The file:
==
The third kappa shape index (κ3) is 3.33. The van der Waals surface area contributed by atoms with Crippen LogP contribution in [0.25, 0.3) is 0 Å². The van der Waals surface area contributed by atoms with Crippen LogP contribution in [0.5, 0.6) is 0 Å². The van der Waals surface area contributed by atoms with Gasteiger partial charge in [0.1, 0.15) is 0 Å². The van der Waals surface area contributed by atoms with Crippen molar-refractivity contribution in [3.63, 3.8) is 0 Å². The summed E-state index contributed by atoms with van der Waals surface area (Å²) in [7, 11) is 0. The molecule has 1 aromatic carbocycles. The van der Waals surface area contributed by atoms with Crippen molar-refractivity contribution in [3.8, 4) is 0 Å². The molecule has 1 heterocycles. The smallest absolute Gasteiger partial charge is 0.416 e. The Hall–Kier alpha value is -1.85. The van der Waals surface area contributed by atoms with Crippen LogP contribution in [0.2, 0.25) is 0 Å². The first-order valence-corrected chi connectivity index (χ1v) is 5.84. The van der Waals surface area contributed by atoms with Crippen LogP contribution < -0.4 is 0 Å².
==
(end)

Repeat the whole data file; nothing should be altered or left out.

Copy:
The third kappa shape index (κ3) is 3.33. The van der Waals surface area contributed by atoms with Crippen LogP contribution in [0.25, 0.3) is 0 Å². The van der Waals surface area contributed by atoms with Crippen LogP contribution in [0.5, 0.6) is 0 Å². The van der Waals surface area contributed by atoms with Gasteiger partial charge in [0.1, 0.15) is 0 Å². The van der Waals surface area contributed by atoms with Crippen molar-refractivity contribution in [3.63, 3.8) is 0 Å². The summed E-state index contributed by atoms with van der Waals surface area (Å²) in [7, 11) is 0. The molecule has 1 aromatic carbocycles. The van der Waals surface area contributed by atoms with Crippen molar-refractivity contribution in [3.8, 4) is 0 Å². The molecule has 1 heterocycles. The smallest absolute Gasteiger partial charge is 0.416 e. The Hall–Kier alpha value is -1.85. The van der Waals surface area contributed by atoms with Crippen LogP contribution in [0.2, 0.25) is 0 Å². The first-order valence-corrected chi connectivity index (χ1v) is 5.84. The van der Waals surface area contributed by atoms with Crippen LogP contribution < -0.4 is 0 Å².